I often try to imagine the perspective of our ancient ancestors.
They looked up at the sky and understood that the Sun reveals the Earth to the eyes. The Sun shows us what the night hides.
The moon comes along and it presents a different perspective that the Sun can not. The night shows us what the Sun hides. It reveals the Universe that encapsulates us and it gives us the ability to relate ourselves to something as distant as the stars.
Our curiosity never stops pushing. Mars has water, there is enough DNA in an average person’s body to stretch from the sun to Pluto and back 17 times, we have photographs of planetary systems in their infant years- our technology is the only thing keeping us from knowing how many hundreds of billions of galaxies there are in the Universe.
I feel lucky and unlucky to be stuck in this specific window of time.
My fear of math and impatience has always shied me away from sciences, but my curiosity, always hungry, pushes me to search. I daydream about working on projects side by side with scientists and feel determined to make that a reality.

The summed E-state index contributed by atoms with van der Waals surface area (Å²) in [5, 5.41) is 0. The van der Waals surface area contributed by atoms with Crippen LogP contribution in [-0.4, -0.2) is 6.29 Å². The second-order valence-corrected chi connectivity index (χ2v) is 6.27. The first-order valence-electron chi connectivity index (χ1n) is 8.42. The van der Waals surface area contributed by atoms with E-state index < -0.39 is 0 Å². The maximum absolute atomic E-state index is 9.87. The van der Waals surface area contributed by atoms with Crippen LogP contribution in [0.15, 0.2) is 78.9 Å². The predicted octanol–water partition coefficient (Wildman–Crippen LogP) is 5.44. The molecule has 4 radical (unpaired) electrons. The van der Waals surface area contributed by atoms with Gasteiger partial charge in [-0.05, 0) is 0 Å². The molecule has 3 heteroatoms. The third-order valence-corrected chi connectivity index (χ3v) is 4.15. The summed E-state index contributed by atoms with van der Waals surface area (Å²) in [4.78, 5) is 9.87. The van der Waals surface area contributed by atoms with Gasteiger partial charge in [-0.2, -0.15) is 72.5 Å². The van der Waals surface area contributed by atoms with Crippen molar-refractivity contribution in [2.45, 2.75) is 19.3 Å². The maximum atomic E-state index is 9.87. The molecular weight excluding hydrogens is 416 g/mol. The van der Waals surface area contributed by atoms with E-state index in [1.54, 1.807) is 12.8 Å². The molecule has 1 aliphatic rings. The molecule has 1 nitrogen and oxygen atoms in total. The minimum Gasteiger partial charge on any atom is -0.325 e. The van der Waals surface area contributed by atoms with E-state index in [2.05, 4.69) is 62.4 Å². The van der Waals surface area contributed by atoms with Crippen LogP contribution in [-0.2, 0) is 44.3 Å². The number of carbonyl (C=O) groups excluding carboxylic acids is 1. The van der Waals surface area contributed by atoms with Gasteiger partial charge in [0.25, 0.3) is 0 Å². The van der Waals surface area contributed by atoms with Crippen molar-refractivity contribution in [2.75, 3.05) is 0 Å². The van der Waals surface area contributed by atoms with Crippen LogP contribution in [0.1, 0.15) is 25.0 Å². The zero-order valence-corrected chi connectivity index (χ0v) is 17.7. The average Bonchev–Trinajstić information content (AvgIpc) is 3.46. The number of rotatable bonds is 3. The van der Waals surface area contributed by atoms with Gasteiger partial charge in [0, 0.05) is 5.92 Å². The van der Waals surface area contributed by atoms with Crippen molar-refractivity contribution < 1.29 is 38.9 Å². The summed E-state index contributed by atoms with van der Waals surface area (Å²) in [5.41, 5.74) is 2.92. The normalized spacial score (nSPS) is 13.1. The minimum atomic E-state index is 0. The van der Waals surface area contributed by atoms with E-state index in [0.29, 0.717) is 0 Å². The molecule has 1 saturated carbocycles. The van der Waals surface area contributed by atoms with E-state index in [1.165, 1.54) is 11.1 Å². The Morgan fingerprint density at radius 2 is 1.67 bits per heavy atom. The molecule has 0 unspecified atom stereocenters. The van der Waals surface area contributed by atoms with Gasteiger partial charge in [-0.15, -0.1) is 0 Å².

In the summer, Chris and I took walks that would last all day. We would walk around the city talking, looking and ‘expressing our freedom’ by walking up green patches instead of taking the sidewalks or provided paths. I took pictures of all the different and similar kinds of people I encountered. On our way back home we stole flowers from parking lots and upper-class neighborhoods.
Those walks to the lake and green patches did my mind and body good. Being in a sea of brown and gray blocks too long without being able to run around an open green field, or stare out at a blue horizon gets to me.
We go to Michigan and Wisconsin, and there I’m reminded of how much time I really spend in the city.
We venture to the beach after midnight and I see a front row seat to the roaring waves. There’s a sign telling us not to climb, but night whispers its assurance. We sat for hours until the waves were so loud we couldn’t hear each other talk.